By Allie English
The most endangered canid in the world is making a return, protected deep within the woodlands of Chattanooga, Tennessee.
Once declared extinct in the wild, extensive conservation efforts have brought the American red wolf (Canis rufus) back onto the landscape. Reflection Riding Arboretum and Nature Center is one of 40+ facilities that houses and recovers this remarkable species.
“Red wolves are apex predators,” Tish Gailmard, Director of Wildlife Conservation at Reflection Riding, explains. “They are critical to the health of our environment.”
As a keystone species native to much of the southeastern United States, American red wolves are essential to maintain a balanced ecosystem.
In their absence, the lack of predation triggers an ecological trophic cascade. White-tailed deer are permitted to over-browse trees and shrubs. This then reduces songbird habitat while also introducing hazardous erosion into the waterways.
“When you remove the red wolf, all of that falls out of balance; our environment becomes unhealthy,” Gailmard said. “When our environment is unhealthy, we humans are unhealthy.”
The red wolf population was stripped from the Southeastern landscape years ago due to anthropogenic activity—government-sponsored predator control programs, human interactions, and habitat loss.
Captive breeding programs brought the canid species back into the wild in the 2000s, only to have population numbers plummet once again due to illegal gunshot mortality.
Today, only an estimated 19-21 red wolves remain in the wild, according to the U.S. Fish and Wildlife Service.
The International Union for Conservation of Nature (IUCN) listed the red wolf as critically endangered in 1996, where its insecure status persists.
“We caused the problems that have moved this animal to the endangered species list,” Gailmard explained, “and it’s our duty to right those wrongs and get this animal re-established back on the landscape, doing the job it needs to do.”
As a major participant of the Red Wolf SAFE Program (Saving Animals from Extinction), Reflection Riding aims to recover the species through careful research and public engagement.
“Here at Reflection Riding, we have three goals with red wolves—breed, exhibit and educate,” Gailmard said.
Captive breeding programs are established with the central purpose of releasing well-adjusted individuals into the wild, whether that be an adult or fostered pup.
“Our whole goal is to not do this work anymore,” Gailmard explained. “We don’t want this animal under human care. We want it on the landscape in its natal territory, doing the job that it was designed to do.”
With only 14 founding wolves to begin the program, captive breeding occurs between active recovery facilities and is carefully planned to diversify the gene pool. Insight is gathered with the help of a geneticist and software program to form ideal pairings of the 243 total red wolves under human care.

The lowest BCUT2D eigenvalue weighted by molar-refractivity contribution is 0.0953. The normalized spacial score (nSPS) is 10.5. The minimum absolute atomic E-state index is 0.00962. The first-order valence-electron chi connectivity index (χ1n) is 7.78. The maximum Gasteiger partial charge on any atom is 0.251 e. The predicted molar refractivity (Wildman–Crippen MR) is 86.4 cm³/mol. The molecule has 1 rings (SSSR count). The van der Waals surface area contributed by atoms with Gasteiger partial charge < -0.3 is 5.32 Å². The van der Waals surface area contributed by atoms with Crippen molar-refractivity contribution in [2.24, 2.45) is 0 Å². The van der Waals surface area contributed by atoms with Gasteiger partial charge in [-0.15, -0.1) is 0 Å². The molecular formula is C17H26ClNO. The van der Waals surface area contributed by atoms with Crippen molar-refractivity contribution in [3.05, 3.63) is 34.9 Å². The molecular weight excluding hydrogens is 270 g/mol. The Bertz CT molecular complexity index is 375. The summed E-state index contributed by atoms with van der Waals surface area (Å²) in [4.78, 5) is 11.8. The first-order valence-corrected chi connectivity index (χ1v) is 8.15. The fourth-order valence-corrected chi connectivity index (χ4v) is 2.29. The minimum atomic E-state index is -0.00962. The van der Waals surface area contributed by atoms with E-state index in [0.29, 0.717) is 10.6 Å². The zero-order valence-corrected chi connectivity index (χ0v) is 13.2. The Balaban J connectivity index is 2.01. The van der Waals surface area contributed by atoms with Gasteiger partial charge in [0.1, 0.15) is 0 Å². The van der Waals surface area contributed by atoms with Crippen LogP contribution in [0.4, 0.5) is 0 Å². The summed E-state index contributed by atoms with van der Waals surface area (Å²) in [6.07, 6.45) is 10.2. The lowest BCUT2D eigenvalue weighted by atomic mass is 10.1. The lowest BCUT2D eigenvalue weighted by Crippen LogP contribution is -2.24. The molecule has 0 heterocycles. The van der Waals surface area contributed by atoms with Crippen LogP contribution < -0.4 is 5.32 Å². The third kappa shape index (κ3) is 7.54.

One red wolf at Reflection Riding, Colbert, is exceptionally unique.
“He is considered the most genetically valuable male wolf under human care right now,” Gailmard explained. “His genes are underrepresented in the current population, so we need him to breed.”
After finding that Colbert struggles to reproduce, Reflection Riding was able to cryogenically freeze his sperm so that his genetics will be able to continue in the population, even if he is unable to produce offspring with a mate.
Reflection Riding also values exhibiting the wolves and educating the greater public on the importance of the species.
On Friday afternoons, the general public is invited to explore the lives of their native animal ambassadors.
“Just to see them is incredible,” Gailmard mused about the wolves. “If we get lucky, you might hear them howl. I’ve been doing this for a little over 20 years, and every time they howl, I stop and listen.”
As the Red Wolf Education Chairman of the SAFE Program, Gailmard believes in the power of connection through public education.
“When you create empathy, I think you really get people to look at that animal in a different perspective and value it, appreciate it, and respect it,” Gailmard said.
Although red wolves have faced an unstable past, Reflection Riding remains hopeful for the wolf’s future.
“I’ve seen the success; I’ve seen it happen,” Gailmard said. “I know it can happen, and it’s what keeps me going because I know we can recover this animal again and, hopefully, recover it for good.”
To learn more about the species or support Reflection Riding in their efforts, visit https://reflectionriding.org/save-the-red-wolf
Meet the Storyteller
Julia (Allie) English is an aspiring documentary photographer with a passion for storytelling. She currently studies both Communications and Environmental Science with the goal of bringing awareness to social and environmental injustices. Allie served as an Assistant Photo Editor with the University Echo and as an intern with Cypress Magazine. She believes in the power of visual storytelling to promote empathy and community. For collaboration, please reach out to email@example.com.